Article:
Over the past two weeks the market advance has weakened a bit, but not enough to warrant further defensive action at the present time. As of the close of business yesterday, each of our managed portfolios was holding an approximate 55% allocation to equities (mainly domestic equities with a small exposure to international), a 15% allocation to U.S. real estate, a 10% allocation to U.S. high yield bonds and a 20% allocation to money market assets. We have begun the process of adding a 10% allocation to emerging markets in most accounts (which is reflected in the 55% figure above). We had eliminated that position several weeks ago but the market has stabilized enough to warrant a bit more exposure at the present time.
With the tragedy in Japan on all of our minds, the global economic impact could be significant enough that further portfolio adjustments may be needed in the coming weeks. The Bank of Japan has injected significant liquidity into their system, which should help to stabilize their economy in the short run. The recent devastation reminds me never to take our good collective fortune for granted, and that our shared economic stability is so important during periods of great stress.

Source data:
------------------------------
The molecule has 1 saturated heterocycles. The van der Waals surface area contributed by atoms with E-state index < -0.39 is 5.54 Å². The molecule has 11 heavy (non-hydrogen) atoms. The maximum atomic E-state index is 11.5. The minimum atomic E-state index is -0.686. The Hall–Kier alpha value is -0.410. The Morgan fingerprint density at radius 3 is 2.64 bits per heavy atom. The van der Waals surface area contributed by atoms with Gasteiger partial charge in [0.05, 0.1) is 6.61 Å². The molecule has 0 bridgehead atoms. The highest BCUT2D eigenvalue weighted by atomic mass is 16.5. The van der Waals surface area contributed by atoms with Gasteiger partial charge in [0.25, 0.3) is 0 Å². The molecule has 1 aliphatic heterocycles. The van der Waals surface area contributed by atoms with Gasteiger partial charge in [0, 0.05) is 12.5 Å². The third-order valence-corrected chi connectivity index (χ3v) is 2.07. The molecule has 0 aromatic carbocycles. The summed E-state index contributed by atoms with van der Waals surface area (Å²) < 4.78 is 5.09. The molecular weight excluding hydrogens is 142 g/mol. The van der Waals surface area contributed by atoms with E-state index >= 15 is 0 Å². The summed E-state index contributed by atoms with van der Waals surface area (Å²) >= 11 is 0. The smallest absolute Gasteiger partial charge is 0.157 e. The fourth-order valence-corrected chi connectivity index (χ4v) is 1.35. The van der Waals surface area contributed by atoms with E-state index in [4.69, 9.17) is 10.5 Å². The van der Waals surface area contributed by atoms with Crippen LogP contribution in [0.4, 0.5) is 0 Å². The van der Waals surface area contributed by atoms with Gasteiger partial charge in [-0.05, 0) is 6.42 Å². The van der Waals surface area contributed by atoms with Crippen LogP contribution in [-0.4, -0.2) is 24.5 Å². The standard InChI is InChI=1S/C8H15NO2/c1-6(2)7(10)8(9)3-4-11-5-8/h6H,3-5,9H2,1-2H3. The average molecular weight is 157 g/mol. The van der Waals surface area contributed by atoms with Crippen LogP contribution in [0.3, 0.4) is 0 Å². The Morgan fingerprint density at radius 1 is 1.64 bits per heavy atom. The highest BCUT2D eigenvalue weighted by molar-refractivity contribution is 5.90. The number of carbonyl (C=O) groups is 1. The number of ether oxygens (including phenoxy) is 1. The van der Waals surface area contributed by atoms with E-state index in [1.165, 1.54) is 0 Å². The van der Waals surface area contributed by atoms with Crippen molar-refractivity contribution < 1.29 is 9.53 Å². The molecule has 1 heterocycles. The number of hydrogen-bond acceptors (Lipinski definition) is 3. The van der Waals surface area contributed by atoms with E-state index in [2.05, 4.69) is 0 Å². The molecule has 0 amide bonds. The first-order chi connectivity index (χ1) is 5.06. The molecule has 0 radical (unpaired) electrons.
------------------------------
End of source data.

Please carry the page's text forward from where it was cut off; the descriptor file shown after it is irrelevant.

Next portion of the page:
The major economic issues remain the same as they have for the past several years: the Federal reserve is working to create inflation (which they are), and deficit hawks in congress (and now in state governments) are working to ultimately bring spending and wages and compensation down (which they probably will). So far, the inflation camp is winning but the market is still so sensitive to any sign of deflation or of a slowing global economy that it can be quite bumpy. We would expect that to continue for a while.
So here’s our current “bird’s eye view” of the markets – our five-year ETF charts with both their respective short- and long-term trendlines. With the aforementioned exception of emerging markets, you can see that all major market segments remain firmly in a rising trend environment. We will continue to sport this moderately bullish posture until such time as a significant adjustment is warranted.
As always, I welcome your comments and thoughts…